Some commentators have called last week’s insurrection at the Capitol a “desecration” of a national sacred space, if not of democracy itself. But to white Christian nationalists, this claim fundamentally misunderstands what is sacred. To members of this group—now a cornerstone of President Donald Trump’s political coalition—the Capitol has already been desecrated by lawmakers who fail to enact God’s will for the nation. The building may be full of relics from America’s Christian past, but real Christians and their God have long since been exiled.
When Trump’s insurrectionists stormed the Capitol, they were living the dream of countless frustrated white evangelical Christians on those tours. For a brief moment, they bypassed everything designed to keep them out, and claimed the Capitol for their own. They ran wild through the halls, toppling furniture and smashing windows. They sat in prohibited seats and snapped selfies of their rebellion. They lived out a fantasy of taking back the country, or at least its Capitol, for God.
At the siege, the presence of white conservative Christians was unmistakable. The Proud Boys stopped to pray to Jesus on their march toward the Capitol, and the crowd held signs proclaiming Jesus Saves and God’s Word Calls Them Out. One flag read Jesus is my savior. Trump is my President.
Not all of the January 6 insurrectionists were white Christian nationalists. Some represented themselves as pagan, while others were later identified as Orthodox Jews. Many came because they were inspired by QAnon conspiracy theories. But they were all united by the idea that the establishment should be overthrown and the nation returned to its founding principles, an idea white Christian nationalists have been promoting and normalizing for decades.
For white Christian nationalists, taking back the country is about more than just political power. They see themselves as faithful patriots fulfilling the American Founders’ covenant with God to maintain a righteous Christian nation. Their success means the nation will be rewarded with economic prosperity and military might, while failure will lead to divine wrath and, eventually, the demise of the nation itself. The stakes of the battle could not be higher. Washington is where this great battle must take place, whether in the streets or on the Senate floor.
The capital looms large in the imagination of many white Christian nationalists. On Christian heritage tours, guides dissolve any distinction between American icons and Christian imagery, spotlighting the countless statues and paintings of Christian leaders and the biblical inscriptions on buildings and memorials all over the city. To them, these symbols are proof of the nation’s Christian past, and a promise of its future restoration.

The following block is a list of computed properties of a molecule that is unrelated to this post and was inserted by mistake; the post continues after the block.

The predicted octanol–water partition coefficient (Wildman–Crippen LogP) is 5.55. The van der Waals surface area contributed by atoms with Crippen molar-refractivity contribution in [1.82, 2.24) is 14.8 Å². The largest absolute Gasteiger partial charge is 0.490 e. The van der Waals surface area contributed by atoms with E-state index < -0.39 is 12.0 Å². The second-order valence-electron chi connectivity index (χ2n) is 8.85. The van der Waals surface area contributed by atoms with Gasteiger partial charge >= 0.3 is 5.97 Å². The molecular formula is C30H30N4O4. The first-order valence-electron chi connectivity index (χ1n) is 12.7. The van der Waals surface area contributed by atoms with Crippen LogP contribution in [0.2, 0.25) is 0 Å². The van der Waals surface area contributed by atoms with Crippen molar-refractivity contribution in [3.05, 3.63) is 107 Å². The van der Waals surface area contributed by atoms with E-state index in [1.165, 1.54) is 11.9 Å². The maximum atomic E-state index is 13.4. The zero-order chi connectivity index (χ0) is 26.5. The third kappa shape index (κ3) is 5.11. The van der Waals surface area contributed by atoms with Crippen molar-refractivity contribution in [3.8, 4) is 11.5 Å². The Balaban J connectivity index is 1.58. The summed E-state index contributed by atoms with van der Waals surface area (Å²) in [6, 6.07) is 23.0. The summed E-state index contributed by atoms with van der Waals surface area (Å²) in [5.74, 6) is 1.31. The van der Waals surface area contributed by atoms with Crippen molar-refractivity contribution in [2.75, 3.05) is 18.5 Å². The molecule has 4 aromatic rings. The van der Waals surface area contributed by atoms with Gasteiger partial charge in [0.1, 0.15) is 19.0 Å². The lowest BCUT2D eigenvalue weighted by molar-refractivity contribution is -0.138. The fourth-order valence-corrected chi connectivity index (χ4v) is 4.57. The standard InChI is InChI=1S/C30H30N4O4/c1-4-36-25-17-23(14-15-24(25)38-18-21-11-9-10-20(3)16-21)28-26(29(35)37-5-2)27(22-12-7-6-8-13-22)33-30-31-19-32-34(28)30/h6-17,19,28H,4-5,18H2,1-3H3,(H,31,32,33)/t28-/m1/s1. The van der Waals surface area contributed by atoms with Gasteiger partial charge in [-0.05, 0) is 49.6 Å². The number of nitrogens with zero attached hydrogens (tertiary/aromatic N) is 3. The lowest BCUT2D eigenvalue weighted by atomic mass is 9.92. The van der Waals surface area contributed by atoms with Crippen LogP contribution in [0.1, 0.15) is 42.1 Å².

[T]heir chief complaint was about the lack of “real Christians” in the federal government, as evidenced by lawmakers who supported abortion rights, prohibited school prayer, and failed to defend traditional marriage. In many ways, D.C. embodied what they saw as the nation’s decline from its righteous past.
Although not all of Trump’s white evangelical supporters embrace Christian nationalism, the ideology is prominent among a wide range of American conservative Christians. Since the 1970s, leaders of the Christian right have been calling for Americans to rise up and retake their country from the forces of evil. They have shared this message in many forms, including sermons, films, and art. Christian heritage tours, which draw a few thousand people to D.C. every year, are an ideal recruiting opportunity: As participants tour the city, they learn the key arguments of white Christian nationalism and are called to join the cause.
One mother told me that she’d brought her two children on a Christian heritage tour to prepare them for what lay ahead: “I truly believe they will be persecuted in their lifetime,” she said, explaining that when that happened, she wanted them to know what they were fighting for.
But white Christian nationalism also unites nostalgia for a lost age of Christian power with a profound sense of victimization, and it baptizes death as a heroic sacrifice for the nation. No one should underestimate how dangerous this combination is, particularly among those who decide that their faith requires them to retake their nation.
Adherents are right about one thing: The fate of this nation is at stake.
As noted may times on this blog, the Christofascists' warped sense of persecution is not so much actual persecution by restrictions upon their ability to persecute and abuse others be they blacks, gays or non-Christians. They are anathema to Christ's message yet are so brainwashed and so lusting for superiority and power that they do not see that they are the modern day equivalents of the biblical Pharisees.